Better Than Watching the Ball Drop

The best thing I ever did on New Year’s Eve was have a baby – which incidentally is nothing LIKE what you see in picture. I remember my doctor calling his pals from the delivery room. “I’ll be there by 9:00!” he gaily told them and that sure put me in MY place. Working to get a human born, hearing all that praise and encouragement from the nursing staff gets you thinking you’ve got the Baby Jesus Himself ready to make an entrance. Then it turns out you’re just some hurdle the doc is trying to clear before he can go back to doing what he’s really interested in doing…

David and I had gone to the hospital at dawn to have this first child of ours and I was ready for anything: I had the lemon drops to suck on and the cornstarch for massaging my mountain of a belly. I had my picture of a tree to pin to the wall and help me get to my happy place…

As for Dave, he had the sports pages and the latest spy novel, the dog.

Together we saw the sun rise and sink away again; saw the team of nurses change and give way to a new team.

The doc thought Pitocin would get him to his party a lot sooner so Pitocin it was.

I did my breathing.

I used up a whole box of cornstarch for the massage, which, by the way,helps not at all.

I looked at my picture of the tree pinned to the wall.

Dave fell asleep.

They they turned up the drip on the Pitocin and all hell broke loose.

When I finally begged loud enough for the epidural, the anesthesiologist showed up and took so much time asking me how much I weighed that I grabbed hold of his shirtfront and growled at him in the voice of Satan himself.

Then… peace.

Relief from pain.

And a special new epidural ward where none of us needed to suck lemon drops or massage our bellies or pretend that the sight of a tree in a forest could help with the pain.

The child came at 7:30 with this pointy little jaw she began leading with right out of the gate. She was a lovely little soul in spite of the iron will that strong jaw foretold, quiet and considerate too.

The jaw stayed strong and the will emerged but still she was sweet, and careful, and kind.

She is all that even today.

So Happy Birthday to you Carrie M. In six more weeks you’ll have your own first daughter and we’ll have another picture then.

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Minding Our P’s and Q’s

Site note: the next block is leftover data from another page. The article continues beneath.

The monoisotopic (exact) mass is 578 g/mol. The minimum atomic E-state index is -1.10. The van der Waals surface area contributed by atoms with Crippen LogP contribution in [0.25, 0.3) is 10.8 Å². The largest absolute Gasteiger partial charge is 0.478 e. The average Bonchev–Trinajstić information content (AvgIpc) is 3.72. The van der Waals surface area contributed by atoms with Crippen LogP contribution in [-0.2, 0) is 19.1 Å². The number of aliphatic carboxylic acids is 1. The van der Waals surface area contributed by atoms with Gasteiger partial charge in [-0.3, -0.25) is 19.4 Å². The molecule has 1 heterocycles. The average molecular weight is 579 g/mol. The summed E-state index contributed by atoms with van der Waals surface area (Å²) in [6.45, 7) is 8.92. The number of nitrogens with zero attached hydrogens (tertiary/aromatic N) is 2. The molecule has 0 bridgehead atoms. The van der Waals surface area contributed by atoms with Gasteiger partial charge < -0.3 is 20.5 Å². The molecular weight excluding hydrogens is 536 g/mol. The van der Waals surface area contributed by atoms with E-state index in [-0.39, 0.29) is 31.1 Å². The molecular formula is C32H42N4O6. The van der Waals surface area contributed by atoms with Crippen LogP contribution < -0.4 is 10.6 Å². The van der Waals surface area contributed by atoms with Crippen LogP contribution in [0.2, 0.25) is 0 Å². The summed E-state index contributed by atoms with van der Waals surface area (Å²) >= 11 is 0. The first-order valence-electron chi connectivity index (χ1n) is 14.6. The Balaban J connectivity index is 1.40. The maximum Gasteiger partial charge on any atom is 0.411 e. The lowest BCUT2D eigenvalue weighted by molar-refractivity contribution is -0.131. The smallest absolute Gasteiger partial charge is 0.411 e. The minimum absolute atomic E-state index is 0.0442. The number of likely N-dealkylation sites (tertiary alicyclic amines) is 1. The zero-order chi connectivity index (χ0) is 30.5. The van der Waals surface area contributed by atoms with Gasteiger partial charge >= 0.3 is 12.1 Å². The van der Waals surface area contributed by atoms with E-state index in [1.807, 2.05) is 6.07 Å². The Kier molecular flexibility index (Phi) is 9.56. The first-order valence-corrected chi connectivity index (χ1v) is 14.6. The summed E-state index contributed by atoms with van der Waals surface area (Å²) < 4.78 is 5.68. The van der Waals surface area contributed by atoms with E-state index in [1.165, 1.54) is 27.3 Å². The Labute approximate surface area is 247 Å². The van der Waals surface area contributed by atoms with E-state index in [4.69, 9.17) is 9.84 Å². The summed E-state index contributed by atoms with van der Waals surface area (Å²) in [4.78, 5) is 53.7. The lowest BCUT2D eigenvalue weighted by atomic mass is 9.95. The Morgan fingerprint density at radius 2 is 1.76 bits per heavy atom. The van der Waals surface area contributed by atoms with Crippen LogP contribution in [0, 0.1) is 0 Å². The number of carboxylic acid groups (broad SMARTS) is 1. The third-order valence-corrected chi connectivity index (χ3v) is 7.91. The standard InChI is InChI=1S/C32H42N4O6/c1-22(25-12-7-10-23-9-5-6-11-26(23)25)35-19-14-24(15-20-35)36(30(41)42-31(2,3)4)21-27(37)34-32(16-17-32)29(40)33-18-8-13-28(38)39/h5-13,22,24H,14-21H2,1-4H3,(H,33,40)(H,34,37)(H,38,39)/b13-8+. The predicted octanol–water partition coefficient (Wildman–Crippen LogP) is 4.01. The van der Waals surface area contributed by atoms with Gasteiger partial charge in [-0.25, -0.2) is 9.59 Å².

Out with the old and in with the new, that’s what they tell us each year. So what Old Thing will YOU choose to leave behind as the days carry us toward 2012?

I know I can name a couple of customs I’d like to see go out with the trash:

I would like very much to see people especially in commercial settings stop saying “No Problem” when thanked for their services. I mean, are we so fixed on problems in this society that the word is ever on our lips? Did the donors of this giant turkey say “No problem” when President Bush said “oh hey thanks for this!”?

Certainly other cultures have more graceful ways of acknowledging thanks

The French say “pas du tout” or “not at all.”

  • Those speaking Spanish say “de nada” which means “It is nothing for me to help you in this way.”
  • And the Germans use the single word “bitte” that appears to mean, by turns, “please,” “thank you,” “your table is this way” and “I’m sorry to say we are out of bratwurst but let me bring you another half-gallon tankard of beer.”
  • All these phrases are nicer than “No Problem.”

So that’s my first gripe. My second gripe concerns the bad grammar you hear on electronic media of every kind.

I would like to see every reporter, news anchor, talk show host and meteorologist go back to school to learn a little more about proper English usage.

Oh maybe they know that a noun is the name of a person place or thing. The family dog probably understands that much. But who understands pronouns, those handy ‘his-her-and-their-type words that save us from having to say “Johnny crashed Johnny’s car when Johnny tried to text Johnny’s buddy while making a too-wide turn at the stoplight”?

Very few.

Pronouns have to agree with the nouns they’re standing in for: that’s the rule. And here is a helpful little refresher:

You know you’re dealing with the NOMINATIVE CASE when you’re looking at the subject of a sentence, like the word “Joe” in the sentence “Joe patted the dog.”

You know you’re dealing with the POSSESSIVE CASE when a noun comes with an apostrophe-s tacked on to it, as in the sentence “That dog is not Joe’s.”

And you’re working with the OBJECTIVE CASE when a noun receives the action of the verb as in “the Dog bit Joe.”

Again, a pronoun has to match its noun in case. Thus, if you say “Mom told Beth and I we could go to the mall” you are making a huge error as you will see if you take out the word “Beth.”

“Mom told I?” You wouldn’t say that!

You wouldn’t say, “the waiter set the plate down before my date and I” either because “before” is a preposition and prepositions take the objective case. You know the above is wrong the minute you take that date of yours away (though it is admittedly stressful to have your dates taken away in restaurants, especially if you’re hoping they’ll foot the bill.)

And now here we are back where we started, in restaurants with patrons offering thanks to the wait-staff for serving them and the wait-staff in one way or another saying they were happy to do it.